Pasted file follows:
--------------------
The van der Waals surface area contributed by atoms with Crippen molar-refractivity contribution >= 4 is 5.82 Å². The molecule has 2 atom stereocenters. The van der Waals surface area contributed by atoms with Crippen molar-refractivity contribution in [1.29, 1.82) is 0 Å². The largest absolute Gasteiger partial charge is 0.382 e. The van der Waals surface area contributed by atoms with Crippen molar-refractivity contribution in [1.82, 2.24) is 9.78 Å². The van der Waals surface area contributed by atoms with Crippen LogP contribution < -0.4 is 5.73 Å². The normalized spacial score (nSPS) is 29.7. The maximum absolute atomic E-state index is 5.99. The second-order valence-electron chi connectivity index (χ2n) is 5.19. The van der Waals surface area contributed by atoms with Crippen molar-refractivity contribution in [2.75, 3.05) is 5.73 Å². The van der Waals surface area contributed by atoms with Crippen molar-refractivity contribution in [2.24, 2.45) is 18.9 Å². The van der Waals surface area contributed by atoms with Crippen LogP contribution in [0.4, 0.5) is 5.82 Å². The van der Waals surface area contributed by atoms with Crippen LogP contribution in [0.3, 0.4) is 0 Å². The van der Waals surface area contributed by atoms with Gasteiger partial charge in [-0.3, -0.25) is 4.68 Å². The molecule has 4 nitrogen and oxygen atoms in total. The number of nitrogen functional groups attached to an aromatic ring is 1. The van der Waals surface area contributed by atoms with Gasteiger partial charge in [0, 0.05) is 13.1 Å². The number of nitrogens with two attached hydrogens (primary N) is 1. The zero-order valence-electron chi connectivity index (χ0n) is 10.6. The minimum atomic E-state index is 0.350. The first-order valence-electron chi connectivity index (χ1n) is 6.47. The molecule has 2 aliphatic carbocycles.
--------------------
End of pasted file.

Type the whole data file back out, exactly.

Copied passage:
The van der Waals surface area contributed by atoms with Crippen molar-refractivity contribution >= 4 is 5.82 Å². The molecule has 2 atom stereocenters. The van der Waals surface area contributed by atoms with Crippen molar-refractivity contribution in [1.29, 1.82) is 0 Å². The largest absolute Gasteiger partial charge is 0.382 e. The van der Waals surface area contributed by atoms with Crippen molar-refractivity contribution in [1.82, 2.24) is 9.78 Å². The van der Waals surface area contributed by atoms with Crippen LogP contribution < -0.4 is 5.73 Å². The normalized spacial score (nSPS) is 29.7. The maximum absolute atomic E-state index is 5.99. The second-order valence-electron chi connectivity index (χ2n) is 5.19. The van der Waals surface area contributed by atoms with Crippen molar-refractivity contribution in [2.75, 3.05) is 5.73 Å². The van der Waals surface area contributed by atoms with Crippen molar-refractivity contribution in [2.24, 2.45) is 18.9 Å². The van der Waals surface area contributed by atoms with Crippen LogP contribution in [0.4, 0.5) is 5.82 Å². The van der Waals surface area contributed by atoms with Crippen LogP contribution in [0.3, 0.4) is 0 Å². The van der Waals surface area contributed by atoms with Gasteiger partial charge in [-0.3, -0.25) is 4.68 Å². The molecule has 4 nitrogen and oxygen atoms in total. The number of nitrogen functional groups attached to an aromatic ring is 1. The van der Waals surface area contributed by atoms with Gasteiger partial charge in [0, 0.05) is 13.1 Å². The number of nitrogens with two attached hydrogens (primary N) is 1. The zero-order valence-electron chi connectivity index (χ0n) is 10.6. The minimum atomic E-state index is 0.350. The first-order valence-electron chi connectivity index (χ1n) is 6.47. The molecule has 2 aliphatic carbocycles.